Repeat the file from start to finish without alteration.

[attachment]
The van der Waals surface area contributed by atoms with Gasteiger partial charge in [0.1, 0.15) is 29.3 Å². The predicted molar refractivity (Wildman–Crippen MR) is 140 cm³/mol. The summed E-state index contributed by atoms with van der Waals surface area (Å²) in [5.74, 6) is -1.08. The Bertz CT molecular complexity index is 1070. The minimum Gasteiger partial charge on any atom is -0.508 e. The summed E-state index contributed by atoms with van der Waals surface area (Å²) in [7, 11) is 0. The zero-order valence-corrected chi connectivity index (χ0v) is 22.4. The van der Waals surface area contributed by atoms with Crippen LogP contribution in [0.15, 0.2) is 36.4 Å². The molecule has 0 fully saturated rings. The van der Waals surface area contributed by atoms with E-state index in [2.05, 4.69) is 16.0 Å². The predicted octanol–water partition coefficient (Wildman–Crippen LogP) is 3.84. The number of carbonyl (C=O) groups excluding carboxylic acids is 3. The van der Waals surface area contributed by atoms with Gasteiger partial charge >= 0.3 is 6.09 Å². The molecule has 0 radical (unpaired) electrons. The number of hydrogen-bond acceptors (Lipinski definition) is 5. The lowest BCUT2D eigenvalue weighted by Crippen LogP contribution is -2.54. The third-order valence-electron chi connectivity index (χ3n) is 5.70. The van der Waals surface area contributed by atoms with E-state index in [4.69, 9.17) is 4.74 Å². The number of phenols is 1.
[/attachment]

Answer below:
The van der Waals surface area contributed by atoms with Gasteiger partial charge in [0.1, 0.15) is 29.3 Å². The predicted molar refractivity (Wildman–Crippen MR) is 140 cm³/mol. The summed E-state index contributed by atoms with van der Waals surface area (Å²) in [5.74, 6) is -1.08. The Bertz CT molecular complexity index is 1070. The minimum Gasteiger partial charge on any atom is -0.508 e. The summed E-state index contributed by atoms with van der Waals surface area (Å²) in [7, 11) is 0. The zero-order valence-corrected chi connectivity index (χ0v) is 22.4. The van der Waals surface area contributed by atoms with Crippen LogP contribution in [0.15, 0.2) is 36.4 Å². The molecule has 0 fully saturated rings. The van der Waals surface area contributed by atoms with E-state index in [2.05, 4.69) is 16.0 Å². The predicted octanol–water partition coefficient (Wildman–Crippen LogP) is 3.84. The number of carbonyl (C=O) groups excluding carboxylic acids is 3. The van der Waals surface area contributed by atoms with Gasteiger partial charge >= 0.3 is 6.09 Å². The molecule has 0 radical (unpaired) electrons. The number of hydrogen-bond acceptors (Lipinski definition) is 5. The lowest BCUT2D eigenvalue weighted by Crippen LogP contribution is -2.54. The third-order valence-electron chi connectivity index (χ3n) is 5.70. The van der Waals surface area contributed by atoms with E-state index in [4.69, 9.17) is 4.74 Å². The number of phenols is 1.